Hospital-Associated Thrombosis

Eyes Open to Hospital-Associated Thrombosis

Up to 60 percent of all venous thromboembolism (VTE) cases occur during or within 90 days of hospitalization, making it a leading preventable cause of hospital death.

Being in the hospital is a major risk factor for developing a VTE. Patients are more likely to develop blood clots if they have decreased mobility due to bedrest or recovery or if they experience blood vessel trauma due to surgery or other serious injury.

To prevent hospital-associated VTE and related morbidity, every hospital worldwide should establish and enforce a VTE protocol. Protocols may vary by institution and country, but should include a VTE risk assessment that is tied to proper prevention and treatment guidelines.

COVID-19 and Thrombosis

COVID-19 is very complex and attacks the body in many different ways, ranging from mild to life-threatening. Different organs and tissues of the body can be affected, including the blood. Know the latest about COVID-19 and blood clots.

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Medical Procedures with Increased VTE Risk

Certain surgeries and medical procedures are considered to increase the risk for VTE, including:

  • Orthopedic surgery (e.g., total hip or knee surgery)
  • Major general surgery (especially involving the abdomen, pelvis, hip or legs)
  • Major gynecological surgery
  • Urological surgery
  • Neurosurgery
  • Cardiothoracic surgery
  • Major peripheral vascular surgery
  • Chemotherapy for cancer treatment
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Preventing Hospital-Associated VTE

Research suggests that VTEs are often preventable, and evidence-based prevention strategies can stop the development of clots in ‘at-risk’ individuals.

To identify whether a patient is ‘at-risk,’ healthcare professionals should conduct a VTE risk assessment, which is tool or questionnaire that gathers information about a patient’s age, medical history, medications and specific lifestyle factors. Information is then used to discern a patient’s potential risk (e.g., high, moderate or low risk) for developing blood clots in the legs or lungs.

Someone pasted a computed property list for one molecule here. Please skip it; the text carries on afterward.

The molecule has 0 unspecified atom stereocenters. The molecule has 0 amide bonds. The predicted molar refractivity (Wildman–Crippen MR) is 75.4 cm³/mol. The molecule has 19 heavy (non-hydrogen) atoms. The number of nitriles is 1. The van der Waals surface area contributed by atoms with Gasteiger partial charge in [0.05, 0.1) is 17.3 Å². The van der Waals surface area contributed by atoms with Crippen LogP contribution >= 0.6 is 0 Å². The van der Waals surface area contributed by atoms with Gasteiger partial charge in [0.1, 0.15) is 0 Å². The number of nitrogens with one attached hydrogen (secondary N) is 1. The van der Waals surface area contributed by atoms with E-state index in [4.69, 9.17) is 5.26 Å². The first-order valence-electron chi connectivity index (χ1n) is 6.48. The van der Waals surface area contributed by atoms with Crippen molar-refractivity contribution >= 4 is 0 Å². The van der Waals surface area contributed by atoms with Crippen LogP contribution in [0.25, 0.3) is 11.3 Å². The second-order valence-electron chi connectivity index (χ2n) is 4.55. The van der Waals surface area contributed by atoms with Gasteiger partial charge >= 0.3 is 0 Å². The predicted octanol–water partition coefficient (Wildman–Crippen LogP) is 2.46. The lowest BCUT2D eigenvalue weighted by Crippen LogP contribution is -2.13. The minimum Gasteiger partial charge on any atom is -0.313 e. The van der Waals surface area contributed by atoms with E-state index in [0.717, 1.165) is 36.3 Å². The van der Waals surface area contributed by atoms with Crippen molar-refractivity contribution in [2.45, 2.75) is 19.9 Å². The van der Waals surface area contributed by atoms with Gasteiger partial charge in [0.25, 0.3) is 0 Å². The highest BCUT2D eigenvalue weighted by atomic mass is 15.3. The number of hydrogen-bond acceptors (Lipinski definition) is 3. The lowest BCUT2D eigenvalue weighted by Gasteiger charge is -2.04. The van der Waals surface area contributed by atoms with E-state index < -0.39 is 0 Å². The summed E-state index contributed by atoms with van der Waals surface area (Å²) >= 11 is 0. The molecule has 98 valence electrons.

If you are admitted to a hospital, be proactive and ask for a VTE risk assessment.

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In the U.K, more than 32,000 cases of hospital-associated VTE occur every year.


In the U.S., more than 540,000 hospitalized patients develop VTE. 10


In Australia, 30,000 cases of hospital-associated VTE occur every year.11

Page references:
8 Jha AK, Larizgoitia I, Audera-Lopez C, Prasopa-Plaisier N, Waters H, Bates DW. The global burden of unsafe medical care: analytic modeling of observational studies. BMJ Qual Saf 2013; 22;809-15. Retrieved from:

9 House of Commons Health Committee Report on the Prevention of Venous Thromboembolism in Hospitalized Patients.

10 Yusuf H, Tsai J, Atrash H, Boulet S, Grosse S. Venous thromboembolism in adult hospitalizations–United States – 2007-2009. MMWR 2012;61:no. 22:401-404

11 National Policy Framework: VTE Prevention in Adult Hospitalized Patients in NZ. New Zealand VTE Prevention. June 2012.